Tea plant is a shrub that develops in tropical or subtropical climates, coming from continental China, India, Sri Lanka, Taiwan, Japan, Nepal, Austria and Kenya. Tea trees are cultivated in gardens, huge forests of small trees. The bigger producers worldwide are China and India; both produce the 50% of the total. The tea production is very competitive all around the world. Not technified irrigation systems, obsolete and the lack of water are the most important factors that reduce the tea production.

Climate and soil requirements

It requires an environment without freezes and grows properly with temperatures among 15 and 25 ºC. Temperatures out of this range provoke a reduction of the output.

The soil must be porous and deep because the roots of the tea tree can reach until 6m deep. The plough layer must be at least of 1,5m. The optimum soil is young and volcanic, very permeable and rich in humus, nor basic neither too clayey. The tea cultivation is made in slopes, this is due the crop does not stand the stagnant water. The crop has the advantage to adapt itself to mountain relief with big slopes.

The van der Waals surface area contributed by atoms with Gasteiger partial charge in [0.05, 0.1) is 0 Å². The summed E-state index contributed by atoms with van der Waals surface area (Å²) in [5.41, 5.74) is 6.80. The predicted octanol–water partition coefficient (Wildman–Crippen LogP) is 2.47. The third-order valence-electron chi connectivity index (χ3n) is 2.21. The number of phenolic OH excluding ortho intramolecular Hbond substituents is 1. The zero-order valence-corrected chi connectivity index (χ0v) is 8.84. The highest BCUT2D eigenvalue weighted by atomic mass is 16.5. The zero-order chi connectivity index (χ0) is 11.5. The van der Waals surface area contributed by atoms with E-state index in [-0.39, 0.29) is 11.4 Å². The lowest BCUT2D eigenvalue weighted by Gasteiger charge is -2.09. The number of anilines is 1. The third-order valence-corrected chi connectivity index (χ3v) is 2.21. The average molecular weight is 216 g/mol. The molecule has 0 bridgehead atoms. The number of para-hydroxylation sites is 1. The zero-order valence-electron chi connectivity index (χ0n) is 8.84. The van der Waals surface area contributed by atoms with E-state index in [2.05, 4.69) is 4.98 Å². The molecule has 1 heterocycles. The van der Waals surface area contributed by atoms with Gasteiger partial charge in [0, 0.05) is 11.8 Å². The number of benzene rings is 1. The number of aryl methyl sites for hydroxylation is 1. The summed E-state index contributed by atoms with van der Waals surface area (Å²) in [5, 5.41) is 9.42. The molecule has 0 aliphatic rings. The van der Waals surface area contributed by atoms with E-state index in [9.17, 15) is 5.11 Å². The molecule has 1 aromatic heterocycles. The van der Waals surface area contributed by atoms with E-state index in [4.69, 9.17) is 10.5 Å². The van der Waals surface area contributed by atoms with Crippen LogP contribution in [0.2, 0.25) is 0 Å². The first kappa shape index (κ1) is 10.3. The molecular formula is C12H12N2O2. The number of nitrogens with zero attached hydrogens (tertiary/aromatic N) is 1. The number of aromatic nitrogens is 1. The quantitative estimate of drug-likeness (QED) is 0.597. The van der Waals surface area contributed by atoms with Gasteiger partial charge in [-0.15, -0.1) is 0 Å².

One year after the plantation of the shrubs, it is important to prune with the aim of forming a hedge of approximately one meter height, making the harvest easiest, specially the higher ones, rich in tannins and caffeine. Five years later, when the plantation start producing, periodic prunes are made, maintaining the harvest at the same height.

Plant spacing

The design of the crop and the plantation distances vary with the production area, among 3000 and 5000 plants/hectare in plantations of low density.


The drip irrigation erases the common uncertainly of the agricultural tasks depending on the water coming from the natural phenomenon. Drip irrigation in tea crops offers a continuous water supplying and a minimal evapotranspiration that allow an important saving of water and nutrients. Furthermore, thanks to this system, the production costs decrease, obtaining bigger and better quality productions.